Abdullahi Suleiman was just recovering from losing his wife to death before he was dealt another very hard blow, Sunday.
He left home in the afternoon for Hargeisa City center to go about his daily chores. His twenty-year-old daughter was in charge.
He was looking forward to returning home and breaking fasting with the kids he was now the only parent they had when he received a call.
“In what condition are they?” were the only words he could utter, each word running over the other in shock.
He was told to run to the Hargeisa Group Hospital to find out for himself.
The neighbor, of course, knew Abdullahi was not to reach the kids alive but there was no other way anyone could tell a parent of such a tragedy. Words to ease the pain in such a situation are yet to be invented. One trips only over meanigless platitudes that do not sink in or make sense to benumbed senses.
Abdullahi reached the hospital. He saw two bloodied bundles covered. Dead. The nurses were struggling with the third. Life left him, too, as soon as he reached by his bedside. Two turned tp three bundles. Where barely an hour ago there were three buoyant lives, now there were three broken masses of bone and flesh.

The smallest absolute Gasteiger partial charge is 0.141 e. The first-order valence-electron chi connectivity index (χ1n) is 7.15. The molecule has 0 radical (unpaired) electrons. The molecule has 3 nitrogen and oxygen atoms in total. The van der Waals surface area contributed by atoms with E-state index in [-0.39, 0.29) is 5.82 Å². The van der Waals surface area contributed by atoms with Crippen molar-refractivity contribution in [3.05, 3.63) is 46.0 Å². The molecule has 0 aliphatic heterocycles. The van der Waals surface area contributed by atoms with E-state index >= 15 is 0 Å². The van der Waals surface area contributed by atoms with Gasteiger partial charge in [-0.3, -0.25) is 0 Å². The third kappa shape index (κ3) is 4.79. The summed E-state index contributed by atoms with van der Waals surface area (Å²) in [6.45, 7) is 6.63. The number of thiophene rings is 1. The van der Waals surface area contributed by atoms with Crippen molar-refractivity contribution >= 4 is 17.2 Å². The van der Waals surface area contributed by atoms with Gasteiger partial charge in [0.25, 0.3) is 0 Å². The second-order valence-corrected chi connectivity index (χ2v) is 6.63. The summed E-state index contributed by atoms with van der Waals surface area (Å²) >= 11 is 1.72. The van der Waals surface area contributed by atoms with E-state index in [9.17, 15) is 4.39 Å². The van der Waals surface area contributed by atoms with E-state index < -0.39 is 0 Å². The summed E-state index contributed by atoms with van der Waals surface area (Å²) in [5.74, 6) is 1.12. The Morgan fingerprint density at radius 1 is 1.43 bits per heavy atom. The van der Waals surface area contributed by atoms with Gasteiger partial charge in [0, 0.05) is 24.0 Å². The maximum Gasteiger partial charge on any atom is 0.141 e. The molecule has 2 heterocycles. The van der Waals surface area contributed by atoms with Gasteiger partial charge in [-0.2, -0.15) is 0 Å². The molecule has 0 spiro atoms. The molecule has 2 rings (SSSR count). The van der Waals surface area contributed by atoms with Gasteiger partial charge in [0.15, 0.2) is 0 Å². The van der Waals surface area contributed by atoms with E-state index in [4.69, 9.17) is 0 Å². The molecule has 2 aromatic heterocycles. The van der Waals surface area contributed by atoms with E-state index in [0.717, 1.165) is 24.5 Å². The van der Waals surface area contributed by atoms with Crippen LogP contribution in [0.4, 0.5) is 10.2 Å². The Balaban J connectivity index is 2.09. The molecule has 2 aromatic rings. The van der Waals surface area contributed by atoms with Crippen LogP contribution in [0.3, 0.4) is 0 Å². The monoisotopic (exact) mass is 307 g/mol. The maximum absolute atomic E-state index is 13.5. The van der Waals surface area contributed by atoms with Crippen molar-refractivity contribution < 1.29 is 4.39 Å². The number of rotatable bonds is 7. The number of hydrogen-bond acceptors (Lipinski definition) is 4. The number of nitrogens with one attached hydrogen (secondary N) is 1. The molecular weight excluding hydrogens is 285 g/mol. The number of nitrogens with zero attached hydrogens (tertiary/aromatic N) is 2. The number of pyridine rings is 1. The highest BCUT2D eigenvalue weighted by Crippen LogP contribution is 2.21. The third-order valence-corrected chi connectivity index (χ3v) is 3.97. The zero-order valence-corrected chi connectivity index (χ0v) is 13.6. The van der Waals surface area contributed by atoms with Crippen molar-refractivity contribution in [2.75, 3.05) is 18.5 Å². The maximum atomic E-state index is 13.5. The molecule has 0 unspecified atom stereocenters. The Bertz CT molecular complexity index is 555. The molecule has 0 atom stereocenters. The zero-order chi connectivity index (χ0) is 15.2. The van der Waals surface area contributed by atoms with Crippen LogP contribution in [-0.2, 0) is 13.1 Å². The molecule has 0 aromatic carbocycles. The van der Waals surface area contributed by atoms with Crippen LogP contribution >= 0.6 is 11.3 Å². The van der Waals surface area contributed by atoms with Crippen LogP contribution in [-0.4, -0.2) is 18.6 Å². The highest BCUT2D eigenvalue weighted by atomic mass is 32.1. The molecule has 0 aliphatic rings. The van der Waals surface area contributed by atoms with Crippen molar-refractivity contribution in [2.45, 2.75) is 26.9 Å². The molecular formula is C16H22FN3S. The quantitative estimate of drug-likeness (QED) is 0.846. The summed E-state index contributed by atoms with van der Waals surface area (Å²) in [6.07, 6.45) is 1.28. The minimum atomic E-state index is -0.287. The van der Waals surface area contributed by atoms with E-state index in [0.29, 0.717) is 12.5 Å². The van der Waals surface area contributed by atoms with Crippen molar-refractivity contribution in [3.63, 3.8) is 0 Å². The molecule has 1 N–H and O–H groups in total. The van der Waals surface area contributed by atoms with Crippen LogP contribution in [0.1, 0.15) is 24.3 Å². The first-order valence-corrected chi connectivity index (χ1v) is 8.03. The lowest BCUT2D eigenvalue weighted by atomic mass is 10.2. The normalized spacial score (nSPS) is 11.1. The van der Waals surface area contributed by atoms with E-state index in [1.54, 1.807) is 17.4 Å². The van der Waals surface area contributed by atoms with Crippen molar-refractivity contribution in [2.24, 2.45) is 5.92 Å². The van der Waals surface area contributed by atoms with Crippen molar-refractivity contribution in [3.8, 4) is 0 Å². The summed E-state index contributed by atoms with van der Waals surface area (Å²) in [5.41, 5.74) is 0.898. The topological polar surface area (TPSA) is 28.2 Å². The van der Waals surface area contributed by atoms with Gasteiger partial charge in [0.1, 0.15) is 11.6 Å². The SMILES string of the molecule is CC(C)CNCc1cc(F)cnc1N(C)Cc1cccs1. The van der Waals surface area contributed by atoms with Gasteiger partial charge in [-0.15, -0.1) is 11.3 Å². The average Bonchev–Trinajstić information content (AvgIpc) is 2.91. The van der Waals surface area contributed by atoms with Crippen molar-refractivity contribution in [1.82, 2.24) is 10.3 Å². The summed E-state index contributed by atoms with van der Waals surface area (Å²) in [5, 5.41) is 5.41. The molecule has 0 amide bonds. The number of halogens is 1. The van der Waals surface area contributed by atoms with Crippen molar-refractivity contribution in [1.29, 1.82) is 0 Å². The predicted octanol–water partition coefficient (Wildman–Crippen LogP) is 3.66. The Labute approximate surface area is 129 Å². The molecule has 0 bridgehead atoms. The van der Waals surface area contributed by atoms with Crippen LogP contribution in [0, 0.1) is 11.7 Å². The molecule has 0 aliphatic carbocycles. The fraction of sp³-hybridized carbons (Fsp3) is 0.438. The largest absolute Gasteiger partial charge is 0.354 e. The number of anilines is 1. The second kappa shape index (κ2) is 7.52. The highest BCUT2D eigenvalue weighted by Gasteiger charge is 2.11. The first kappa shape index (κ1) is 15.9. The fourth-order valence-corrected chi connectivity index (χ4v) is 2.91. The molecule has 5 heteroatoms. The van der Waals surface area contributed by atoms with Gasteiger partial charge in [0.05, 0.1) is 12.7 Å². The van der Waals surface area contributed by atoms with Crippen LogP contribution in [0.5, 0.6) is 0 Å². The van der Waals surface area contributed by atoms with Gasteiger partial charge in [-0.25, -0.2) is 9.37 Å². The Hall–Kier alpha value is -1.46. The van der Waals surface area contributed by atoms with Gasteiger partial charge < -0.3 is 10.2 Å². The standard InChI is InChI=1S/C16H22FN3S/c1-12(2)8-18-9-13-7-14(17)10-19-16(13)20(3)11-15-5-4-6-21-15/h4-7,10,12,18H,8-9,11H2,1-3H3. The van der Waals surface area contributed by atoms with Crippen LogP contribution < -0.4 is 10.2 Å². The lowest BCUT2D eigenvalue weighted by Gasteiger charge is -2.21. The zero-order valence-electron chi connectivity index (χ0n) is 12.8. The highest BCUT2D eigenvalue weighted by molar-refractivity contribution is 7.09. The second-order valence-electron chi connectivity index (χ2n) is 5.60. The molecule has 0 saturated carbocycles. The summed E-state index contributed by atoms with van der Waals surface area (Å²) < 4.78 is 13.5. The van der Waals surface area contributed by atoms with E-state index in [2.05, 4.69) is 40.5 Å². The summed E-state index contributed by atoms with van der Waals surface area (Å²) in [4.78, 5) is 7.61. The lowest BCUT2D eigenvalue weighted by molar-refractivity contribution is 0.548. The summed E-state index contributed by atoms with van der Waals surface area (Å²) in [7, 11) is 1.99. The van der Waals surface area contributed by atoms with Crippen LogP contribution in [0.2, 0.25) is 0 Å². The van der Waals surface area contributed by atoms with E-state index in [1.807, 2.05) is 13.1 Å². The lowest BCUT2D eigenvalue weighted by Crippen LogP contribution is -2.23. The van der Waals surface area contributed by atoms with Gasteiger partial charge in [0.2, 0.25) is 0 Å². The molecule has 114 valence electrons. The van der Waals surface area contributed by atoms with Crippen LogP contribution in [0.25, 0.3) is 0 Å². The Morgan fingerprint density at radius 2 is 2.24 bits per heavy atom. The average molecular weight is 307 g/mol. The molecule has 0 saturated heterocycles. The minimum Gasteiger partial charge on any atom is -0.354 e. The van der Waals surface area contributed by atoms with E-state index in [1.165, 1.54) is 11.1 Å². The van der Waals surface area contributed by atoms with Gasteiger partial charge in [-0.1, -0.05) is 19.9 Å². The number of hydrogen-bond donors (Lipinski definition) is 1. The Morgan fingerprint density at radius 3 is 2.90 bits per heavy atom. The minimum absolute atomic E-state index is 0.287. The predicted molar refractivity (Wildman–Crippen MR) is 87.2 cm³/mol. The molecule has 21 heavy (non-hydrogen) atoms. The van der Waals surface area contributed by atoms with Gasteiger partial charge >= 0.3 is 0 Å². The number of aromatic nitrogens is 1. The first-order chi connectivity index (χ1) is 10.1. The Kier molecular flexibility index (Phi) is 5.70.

To Abdullahi, a 20-year old, a 15-year old and a 13-year old were gone forever, following their mother to the grave.
According to the traffic police, a speeding car hit all three, killing two of them on the spot.
Such very devastating road accidents are increasing by the day in Somaliland, claiming hundreds of lives per month.
People are calling for more harsh punishments for irresponsible drivers to replace existing loopholes in law and culture. No matter the enormity of the crime committed or callousness, the carelessness that caused it, drivers come out of prison soon after. Prize money changes hands and the handshakes which follow let driver-criminals out.
The law must reign supreme.